Do you need to improve your automotive product development, to increase efficiency, or to comply with ASPICE and Functional Safety?
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After Earnings Report, What Tesla Stock Investors Should Study
From Jaguar’s History Book
In the past month, Tesla TSLA +0.8%’s stock has been on a steady incline that rivals Pike’s Peak; rising from approximately $1000 per share in mid-June to over $1760 last week (on July 13th). There have been several reasons for the rise including Tesla’s rumored inclusion into the S&P 500, CNN talks about it potentially hitting $2000 per share, Roth Capital raising its rating to the equivalent of “Buy”, and Barron’s discussing Tesla’s valuation as being upwards of $300B. Today, Telsa reported over $6B in revenue for Q2 which is a fourth straight quarter of profits despite a pandemic, therein likely causing another stock ascent at market opening as drooling investors look to join the mountainous climb.
At the same time, though, Tata Motors – the owner of the Jaguar brand since 2012 –appears to be in the valley beyond the mountain: a price per share of approximately $7 per share, which is half of January’s price and has barely moved in the past month. Jaguar itself peaked in U.S. sales in 2002 with 61,204 units and has only averaged under 21,000 units per year for the past decade. Just like Tesla, Jaguar started in the luxury sedan realm with sleek designs, a higher price point and limited selection, yet its U.S. sales and stock seems contradictory to Tesla. Why? Is there a chapter of the Jaguar history book that Tesla stockholders should be reading?
The very simple answer: “The chapter entitled ‘Poor Dependability.’”
Many moons ago, Jaguar vehicles were the rare, sleek and hand-crafted imports, which carried with it a cultural allure, but also meant the manufacturing repeatability and quality controls were almost non-existent. In the early 90’s after decades of worsening quality issues, J.D. Power & Associates’ Initial Quality Study (IQS) reported that Jaguar had nearly three times (3x) the defects of its competitor and industry leader, Lexus and nearly 50% more than Mercedes-Benz. In fact, as Fortune Magazine reported, the historical joke had been ''Jaguar owners need two cars: one to drive and one for spare parts.''
In 1989, Ford Motor Company bought Jaguar and began a revamping of its product development specifically in order to inject reusability; both for piece cost and quality control issues. Ford’s eventual CEO, Alex Trotman, stated, “We want to be careful to preserve the unique identify of Jaguar, so we tread very carefully in using our manufacturing expertise and so forth,” but the message was clear: continuing down the road of subpar quality was unacceptable. By 2008’s IQS, Jaguar had jumped into the top 10 brands in a virtual tie with competitors such as Cadillac and Lincoln. Unfortunately, though, Ford itself fell on hard times and had to sell Jaguar in 2008.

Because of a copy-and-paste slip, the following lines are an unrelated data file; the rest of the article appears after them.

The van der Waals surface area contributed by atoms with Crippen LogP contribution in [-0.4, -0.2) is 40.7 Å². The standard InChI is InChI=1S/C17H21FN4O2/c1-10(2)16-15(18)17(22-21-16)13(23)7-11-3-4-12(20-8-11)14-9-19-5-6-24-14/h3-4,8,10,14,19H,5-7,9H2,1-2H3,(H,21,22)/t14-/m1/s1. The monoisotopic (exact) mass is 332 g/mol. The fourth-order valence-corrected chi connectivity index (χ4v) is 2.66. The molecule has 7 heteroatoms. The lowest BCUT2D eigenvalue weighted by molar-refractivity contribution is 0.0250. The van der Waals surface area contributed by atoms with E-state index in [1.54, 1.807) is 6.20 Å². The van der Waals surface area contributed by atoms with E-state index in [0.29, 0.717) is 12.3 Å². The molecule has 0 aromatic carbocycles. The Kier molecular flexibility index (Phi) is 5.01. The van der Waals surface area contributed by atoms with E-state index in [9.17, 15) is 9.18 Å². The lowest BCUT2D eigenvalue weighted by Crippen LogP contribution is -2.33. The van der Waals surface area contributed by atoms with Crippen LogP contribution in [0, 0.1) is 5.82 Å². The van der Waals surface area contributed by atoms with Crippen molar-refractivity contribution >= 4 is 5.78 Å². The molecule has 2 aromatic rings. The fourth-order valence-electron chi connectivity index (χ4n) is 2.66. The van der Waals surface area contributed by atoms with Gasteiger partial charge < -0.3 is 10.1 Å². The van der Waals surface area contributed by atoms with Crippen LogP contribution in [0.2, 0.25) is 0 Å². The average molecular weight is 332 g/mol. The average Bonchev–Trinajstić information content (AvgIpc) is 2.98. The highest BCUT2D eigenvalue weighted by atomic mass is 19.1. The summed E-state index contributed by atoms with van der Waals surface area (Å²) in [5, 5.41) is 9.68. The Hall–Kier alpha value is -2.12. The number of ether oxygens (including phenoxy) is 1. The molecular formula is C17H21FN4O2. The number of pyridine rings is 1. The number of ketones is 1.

Despite Jaguar ongoing focus on improved quality (e.g. 2nd overall brand in 2012), the reputation continued to plague them. In fact, in 2015, executives of Jaguar confronted this head on by speaking frankly about their brand’s ill repute. President and CEO, Joe Eberhardt, said publicly, “The times of bad cars are over. This is the next generation of Jaguar, but we [also] need customer confidence to get there.”
Unfortunately, though, it took five more years for customer perception and Jaguar’s IQS score to align. They were finally reacquainted again in 2020, but not because of soaring opinion but rather because of diminished quality again: sixth worst out of the thirty-two brands measured. Yes, the Jaguar E-Pace was the first model to earn an IQS award, but the overall brand reported 190 problems per 100 cars in the first 90 days of ownership, which was approximately 40% more issues than the tied-leaders of Dodge and Kia.
So what does this have to do with Telsa stock? Just like Jaguar, Tesla has enjoyed the revenues from affluent customers looking for differentiation. But just like Jaguar, it has suffered from quality issues. In 2018, iSeeCars.com compiled 500,000 safety-related complaints across 400 models and Tesla was the 3rd worst brand with 49.6 complaints per 10,000 cars sold. And in 2020, Tesla was included in J.D. Power’s IQS for the first time and finished dead last, which is a horrible choice of words given multiple, public fatal accidents in the past twelve months.
So stockholders beware: look for near-term actions by Telsa executives to not just bring cool, differentiated features to market like fully-autonomous vehicles, but more importantly to address the systemic quality issues. They need to demonstrate upfront, quality-driven methodologies with the same laser-focused, customer-centric mindset they bring to styling.
Otherwise, the stock’s valley is on the horizon.
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